She called 911 for a medical emergency. They treated her boyfriend like a criminal.
stock photo of paramedics loading a patient into an ambulance

A woman calls 911 to get help when her boyfriend has a diabetic seizure. The paramedics who arrived injected him with ketamine — known as a date rape drug — typically used by EMTs assisting police in arresting violently agitated suspects.

For the second time in two years, Hennepin Healthcare and the Minneapolis Police Department are facing public backlash for the use of ketamine, this time over allegations that paramedics sent a man to intensive care for two days after needlessly injecting him with the powerful sedative.

The patient, Max Johnson, suffered a diabetic seizure on July 26, according to a Facebook post from his girlfriend, Abby Wulfing. Minneapolis police and Hennepin Healthcare paramedics responded to Wulfing’s 911 call and repeatedly pressed her on Johnson’s drug use, unconvinced of Wulfing’s explanation that low-blood sugar caused the seizure, according to the post.

Dr. Michael Carome, a medical expert for the consumer advocacy organization Public Citizen, said the description of Johnson’s case speaks to a systemic problem.

“We have an emergency medicine system that too often seems to involve significant police response,” said Carome. “And there’s this reflexive use of powerful sedatives.” If a patient is suffering from low-blood sugar, “the last thing that person needs is treatment with potent sedatives.”

Read more in the Star Tribune.

This is an external article from our library

Everyone is talking about caregiving, but it can still be difficult to find meaningful information and real stories that go deep. We read (and listen to and watch and look at) the best content about caregiving and bring you a curated selection.

Have a great story about care work? Use our contact form to submit it to us so we can share it with the community!

Related Articles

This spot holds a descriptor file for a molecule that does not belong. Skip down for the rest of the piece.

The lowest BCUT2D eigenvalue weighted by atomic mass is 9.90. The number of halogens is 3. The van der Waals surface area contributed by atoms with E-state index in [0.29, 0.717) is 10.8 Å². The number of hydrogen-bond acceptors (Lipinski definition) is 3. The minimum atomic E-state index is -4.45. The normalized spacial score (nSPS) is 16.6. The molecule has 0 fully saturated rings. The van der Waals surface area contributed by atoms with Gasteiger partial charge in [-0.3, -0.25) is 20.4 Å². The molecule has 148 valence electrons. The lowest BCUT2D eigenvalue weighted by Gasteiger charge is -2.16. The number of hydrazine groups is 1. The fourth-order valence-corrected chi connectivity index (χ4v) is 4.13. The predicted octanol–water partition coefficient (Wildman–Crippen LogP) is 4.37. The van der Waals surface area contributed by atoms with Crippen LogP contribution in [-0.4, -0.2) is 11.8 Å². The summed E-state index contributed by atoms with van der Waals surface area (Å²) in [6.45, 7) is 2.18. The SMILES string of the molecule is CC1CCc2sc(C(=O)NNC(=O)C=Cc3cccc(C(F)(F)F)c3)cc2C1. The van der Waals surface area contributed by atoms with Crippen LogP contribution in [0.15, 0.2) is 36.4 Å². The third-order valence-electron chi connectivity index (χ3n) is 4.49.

Widow’s Peak

Widow’s Peak

She said she had something to tell me but that she was afraid. I reached for her trembling hand, telling her sweetly, naïvely, that it would be...

Sex and disability

Sex and disability

Scarleteen has a fantastic collection of articles on sex and disability. While I typically only share resources about care work or directed to the...

Popular categories

Finances
Burnout
After Caregiving
Housing
Relationships
Finding Meaning
Planning
Dying
Finding Support
Work
Grief

Don't see what you're looking for? Search the library

Share your thoughts

0 Comments

Share your thoughts and experiences

This site uses Akismet to reduce spam. Learn how your comment data is processed.

Join our communities

Whenever you want to talk, there’s always someone up in one of our Facebook communities.

These private Facebook groups are a space for support and encouragement — or getting it off your chest.

Join our newsletter

Thoughts on care work from Cori, our director, that hit your inbox each Monday morning (more-or-less).

There are no grand solutions, but there are countless little ways to make our lives better.

Share your insights

Caregivers have wisdom and experience to share. Researchers, product developers, and members of the media are eager to understand the nature of care work and make a difference.

We have a group specifically to connect you so we can bring about change.